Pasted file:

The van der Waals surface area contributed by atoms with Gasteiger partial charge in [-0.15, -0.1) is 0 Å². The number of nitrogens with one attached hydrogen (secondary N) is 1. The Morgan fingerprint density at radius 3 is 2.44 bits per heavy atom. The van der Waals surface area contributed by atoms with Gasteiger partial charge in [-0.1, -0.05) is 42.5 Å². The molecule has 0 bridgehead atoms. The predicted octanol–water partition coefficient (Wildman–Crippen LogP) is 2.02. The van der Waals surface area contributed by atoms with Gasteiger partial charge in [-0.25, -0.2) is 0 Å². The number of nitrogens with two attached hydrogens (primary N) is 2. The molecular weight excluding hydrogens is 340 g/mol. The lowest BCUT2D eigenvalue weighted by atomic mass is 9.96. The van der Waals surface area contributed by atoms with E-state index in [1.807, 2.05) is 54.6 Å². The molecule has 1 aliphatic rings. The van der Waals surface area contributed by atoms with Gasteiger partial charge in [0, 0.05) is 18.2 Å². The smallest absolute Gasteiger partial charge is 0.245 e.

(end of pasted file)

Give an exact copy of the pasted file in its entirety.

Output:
The van der Waals surface area contributed by atoms with Gasteiger partial charge in [-0.15, -0.1) is 0 Å². The number of nitrogens with one attached hydrogen (secondary N) is 1. The Morgan fingerprint density at radius 3 is 2.44 bits per heavy atom. The van der Waals surface area contributed by atoms with Gasteiger partial charge in [-0.1, -0.05) is 42.5 Å². The molecule has 0 bridgehead atoms. The predicted octanol–water partition coefficient (Wildman–Crippen LogP) is 2.02. The van der Waals surface area contributed by atoms with Gasteiger partial charge in [-0.25, -0.2) is 0 Å². The number of nitrogens with two attached hydrogens (primary N) is 2. The molecular weight excluding hydrogens is 340 g/mol. The lowest BCUT2D eigenvalue weighted by atomic mass is 9.96. The van der Waals surface area contributed by atoms with E-state index in [1.807, 2.05) is 54.6 Å². The molecule has 1 aliphatic rings. The van der Waals surface area contributed by atoms with Gasteiger partial charge in [0, 0.05) is 18.2 Å². The smallest absolute Gasteiger partial charge is 0.245 e.